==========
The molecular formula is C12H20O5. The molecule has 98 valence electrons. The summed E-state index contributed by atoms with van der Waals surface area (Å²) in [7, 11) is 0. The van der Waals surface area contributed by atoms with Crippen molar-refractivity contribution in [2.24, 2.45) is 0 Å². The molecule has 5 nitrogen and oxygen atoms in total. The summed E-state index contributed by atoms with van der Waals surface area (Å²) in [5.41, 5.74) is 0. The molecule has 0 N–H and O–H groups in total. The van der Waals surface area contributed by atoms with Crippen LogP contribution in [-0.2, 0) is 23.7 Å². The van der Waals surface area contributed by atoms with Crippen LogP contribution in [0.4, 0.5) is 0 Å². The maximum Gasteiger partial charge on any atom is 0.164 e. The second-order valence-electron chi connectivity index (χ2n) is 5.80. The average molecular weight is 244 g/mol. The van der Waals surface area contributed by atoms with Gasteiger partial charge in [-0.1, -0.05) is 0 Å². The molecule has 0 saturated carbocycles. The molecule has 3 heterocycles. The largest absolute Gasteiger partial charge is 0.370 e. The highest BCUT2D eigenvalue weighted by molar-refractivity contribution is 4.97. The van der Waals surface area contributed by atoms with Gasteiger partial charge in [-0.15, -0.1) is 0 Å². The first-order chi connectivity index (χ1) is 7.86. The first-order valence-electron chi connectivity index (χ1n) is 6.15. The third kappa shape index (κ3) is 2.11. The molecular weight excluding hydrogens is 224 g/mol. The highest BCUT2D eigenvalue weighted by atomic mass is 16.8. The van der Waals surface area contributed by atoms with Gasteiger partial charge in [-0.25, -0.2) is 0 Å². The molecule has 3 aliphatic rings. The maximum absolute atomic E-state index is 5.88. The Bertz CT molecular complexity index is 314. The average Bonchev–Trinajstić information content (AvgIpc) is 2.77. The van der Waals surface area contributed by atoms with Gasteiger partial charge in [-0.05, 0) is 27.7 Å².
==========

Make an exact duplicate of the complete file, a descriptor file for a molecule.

The molecular formula is C12H20O5. The molecule has 98 valence electrons. The summed E-state index contributed by atoms with van der Waals surface area (Å²) in [7, 11) is 0. The van der Waals surface area contributed by atoms with Crippen molar-refractivity contribution in [2.24, 2.45) is 0 Å². The molecule has 5 nitrogen and oxygen atoms in total. The summed E-state index contributed by atoms with van der Waals surface area (Å²) in [5.41, 5.74) is 0. The molecule has 0 N–H and O–H groups in total. The van der Waals surface area contributed by atoms with Crippen LogP contribution in [-0.2, 0) is 23.7 Å². The van der Waals surface area contributed by atoms with Crippen LogP contribution in [0.4, 0.5) is 0 Å². The maximum Gasteiger partial charge on any atom is 0.164 e. The second-order valence-electron chi connectivity index (χ2n) is 5.80. The average molecular weight is 244 g/mol. The van der Waals surface area contributed by atoms with Gasteiger partial charge in [-0.1, -0.05) is 0 Å². The molecule has 0 saturated carbocycles. The molecule has 3 heterocycles. The largest absolute Gasteiger partial charge is 0.370 e. The highest BCUT2D eigenvalue weighted by molar-refractivity contribution is 4.97. The van der Waals surface area contributed by atoms with Gasteiger partial charge in [-0.15, -0.1) is 0 Å². The first-order chi connectivity index (χ1) is 7.86. The first-order valence-electron chi connectivity index (χ1n) is 6.15. The third kappa shape index (κ3) is 2.11. The molecular weight excluding hydrogens is 224 g/mol. The highest BCUT2D eigenvalue weighted by atomic mass is 16.8. The van der Waals surface area contributed by atoms with Gasteiger partial charge in [-0.25, -0.2) is 0 Å². The molecule has 3 aliphatic rings. The maximum absolute atomic E-state index is 5.88. The Bertz CT molecular complexity index is 314. The average Bonchev–Trinajstić information content (AvgIpc) is 2.77. The van der Waals surface area contributed by atoms with Gasteiger partial charge in [-0.05, 0) is 27.7 Å².